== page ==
The CFPB and other agencies have seldomly alleged a standalone “abusive” claim; instead, such claims are generally paralleled by claims of “unfairness” and “deceptiveness.” When alleging abusive practices, the CFPB almost always alleged deceptive or unfair practices based on the same set of underlying facts. For example, in 2017 the CFPB alleged that a loan servicer routinely entered student loan borrowers into forbearance without adequately providing information to borrowers regarding possible income-based repayment plans. The CFPB argued that the servicer’s actions constituted both abusive practices and unfair practices under the Act, and the Court agreed.  While such decisions have provided some guidance on what constitutes an abusive practice under the Act, the courts, in reviewing such allegations, considered the statutory language but did not offer any guidance on what conduct might be construed as “abusive” but not construed as “unfair.”

The CFPB’s reticence to prosecute claims of abusive practices created a vacuum of interpretive guidance on how the abusiveness standard actually constrains businesses, beyond the black letter definition contained in the Act. For example, questions remained as to what act or practice would “materially interfere” with a consumer’s understanding of terms and conditions, or what exactly would constitute a financial service provider “taking unreasonable advantage” of a consumer seeking a product of service. These undefined terms left confusion and uncertainty for covered persons seeking to avoid violations. By contrast, the unfairness and deceptiveness standards (which were already in place before the Act’s introduction of an abusiveness standard) have been subject to decades of case law and agency interpretations, which have yielded clear guidance on what acts and practices are considered unfair or deceptive.

Content of the Policy Statement

The Policy Statement acknowledges that “[u]ncertainty remains as to the scope and meaning of abusiveness,” which “creates challenges for covered persons in complying with the law,” and it sets forth a framework regarding how the CFPB will enforce the abusiveness standard. It does not, however, describe or provide examples of precisely what conduct the CFPB would deem abusive.

The Policy Statement describes three categories of principles that the CFPB intends to apply to its supervision and enforcement actions.  The CFPB has stated that the principles reflect the standards it has applied in prior actions.

  1. Benefits vs. Harms: “The Bureau intends to focus on citing conduct as abusive in supervision and challenging conduct as abusive in enforcement if the Bureau concludes that the harms to consumers from the conduct outweigh its benefits to consumers (including its effects on access to credit).” The Policy Statement notes that incorporating this principle “not only ensures that the Bureau is committed to using its scarce resources to address conduct that harms consumers, but also ensures that the Bureau’s supervisory and enforcement decisions are consistent across matters.
  2. No Dual Pleadings: The Bureau intends to avoid “dual pleading” of abusiveness along with unfairness or deception violations which arise from all or nearly all the same facts, and alleging “stand alone” abusiveness violations that “demonstrate clearly the nexus between cited facts and the Bureau’s legal analysis.” The Bureau believes that this approach to pleading will “provide more certainty to covered persons as to the metes and bounds of conduct the Bureau determines is abusive” and “facilitate the development of a body of jurisprudence as to the conduct courts conclude is abusive.”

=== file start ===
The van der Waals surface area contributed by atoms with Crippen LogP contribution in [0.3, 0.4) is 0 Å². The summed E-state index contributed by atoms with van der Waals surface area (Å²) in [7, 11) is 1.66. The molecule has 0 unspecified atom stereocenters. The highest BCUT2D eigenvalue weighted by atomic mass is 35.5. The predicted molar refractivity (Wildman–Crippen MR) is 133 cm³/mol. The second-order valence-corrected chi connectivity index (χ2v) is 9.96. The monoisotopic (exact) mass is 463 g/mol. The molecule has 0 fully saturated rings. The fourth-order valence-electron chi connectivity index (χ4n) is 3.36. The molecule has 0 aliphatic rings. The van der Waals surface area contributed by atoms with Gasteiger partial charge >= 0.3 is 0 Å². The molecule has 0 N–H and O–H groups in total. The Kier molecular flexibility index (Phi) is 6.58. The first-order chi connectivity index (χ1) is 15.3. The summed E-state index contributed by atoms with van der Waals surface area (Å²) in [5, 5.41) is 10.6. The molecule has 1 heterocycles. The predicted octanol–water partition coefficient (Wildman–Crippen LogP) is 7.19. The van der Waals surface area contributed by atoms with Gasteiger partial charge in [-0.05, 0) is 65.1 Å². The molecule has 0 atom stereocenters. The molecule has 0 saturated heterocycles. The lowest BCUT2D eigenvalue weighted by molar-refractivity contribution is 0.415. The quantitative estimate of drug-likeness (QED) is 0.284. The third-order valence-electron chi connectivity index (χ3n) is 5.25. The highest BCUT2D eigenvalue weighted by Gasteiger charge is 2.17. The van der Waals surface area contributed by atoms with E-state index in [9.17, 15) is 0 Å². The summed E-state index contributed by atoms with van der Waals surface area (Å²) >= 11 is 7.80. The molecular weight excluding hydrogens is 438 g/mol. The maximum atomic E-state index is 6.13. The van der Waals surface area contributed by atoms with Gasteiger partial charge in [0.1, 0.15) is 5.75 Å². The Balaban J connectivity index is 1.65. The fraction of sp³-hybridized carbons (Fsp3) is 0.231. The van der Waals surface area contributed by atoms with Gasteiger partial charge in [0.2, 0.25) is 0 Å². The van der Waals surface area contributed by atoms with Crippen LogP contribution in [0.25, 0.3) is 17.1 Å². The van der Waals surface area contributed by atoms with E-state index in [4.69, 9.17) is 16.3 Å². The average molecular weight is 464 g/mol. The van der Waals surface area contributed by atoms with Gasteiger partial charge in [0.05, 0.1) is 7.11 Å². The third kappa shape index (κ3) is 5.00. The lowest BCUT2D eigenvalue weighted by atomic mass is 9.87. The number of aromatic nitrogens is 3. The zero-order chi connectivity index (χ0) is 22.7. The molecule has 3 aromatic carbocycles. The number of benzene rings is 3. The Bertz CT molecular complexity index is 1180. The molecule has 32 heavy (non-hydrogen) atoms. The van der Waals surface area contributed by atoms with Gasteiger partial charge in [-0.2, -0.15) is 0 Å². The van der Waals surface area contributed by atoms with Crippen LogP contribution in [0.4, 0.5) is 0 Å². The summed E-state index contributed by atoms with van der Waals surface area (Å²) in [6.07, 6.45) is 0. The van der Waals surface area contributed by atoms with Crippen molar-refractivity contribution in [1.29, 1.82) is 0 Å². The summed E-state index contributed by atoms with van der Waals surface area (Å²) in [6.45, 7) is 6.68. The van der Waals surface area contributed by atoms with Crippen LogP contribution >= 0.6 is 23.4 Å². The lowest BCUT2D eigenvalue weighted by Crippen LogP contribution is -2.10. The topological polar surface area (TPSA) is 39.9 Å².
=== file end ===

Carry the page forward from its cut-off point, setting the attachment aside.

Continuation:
3. Good Faith” Limits on Monetary Relief: “[T]he Bureau generally does not intend to seek certain monetary remedies for abusive acts or practices if the covered person made a good-faith effort to comply with the law based on a reasonable—albeit mistaken—interpretation of the abusiveness standard. However, if a covered person makes a good-faith but unsuccessful effort to comply with the abusiveness standard, the Bureau still intends to seek legal or equitable remedies, such as damages and restitution, to redress identifiable consumer injury.”

The Policy Statement in Context

The Policy Statement is not a CFPB rulemaking. Rather, the Policy Statement merely “constitutes a general statement of policy that is exempt from the notice and comment rulemaking requirements of the Administrative Procedure Act” and is only “intended to provide information regarding the Bureau’s general plans to exercise its discretion.” It “does not impose any legal requirements on external parties, nor does it create or confer any substantive rights on external parties that could be enforceable in any administrative or civil Proceeding.” As such, while the Policy Statement is intended as a helpful guide to the Bureau’s enforcement philosophy with regard to the abusiveness standard, it is not law, and is subject to revision in the event of any change in the CFPB’s leadership, policies, or priorities.

The Policy Statement is not expected to affect ongoing litigation.  In remarks to the United States House of Representative Financial Oversight Committee on February 6, 2020, CFPB Director Kathleen Kraninger stated that “At this point, we have not amended any filings in court and don’t intend to related to this specifically,” indicating that the CFPB doesn’t anticipate repleading any of its pending court enforcement actions in light of the Policy Statement.

Takeaways:

While the principles outlined in the Policy Statement provide an indication of how the CFPB will react to conduct it deems to be “abusive,” it falls short of providing clarity on it will deem abusive, thereby continuing the uncertainty regarding the abusive standard that has existed since its inception. Moreover, the principles set forth in the Policy Statement are themselves subject to uncertainty. For example, it is unclear what exactly constitutes consumer benefits or harms and how those factors are weighed to determine whether conduct is abusive; likewise, it is unclear what types of actions are sufficient to demonstrate a good-faith effort to comply with the law under a mistaken interpretation of the abusiveness standard.

Notably, however, the Policy Statement expressly left open “the possibility of engaging in a future rulemaking to further define the abusiveness standard,” which presumably may take the form of enforcement actions, CFPB advisories or other guidance, or updates to the CFPB examination manual.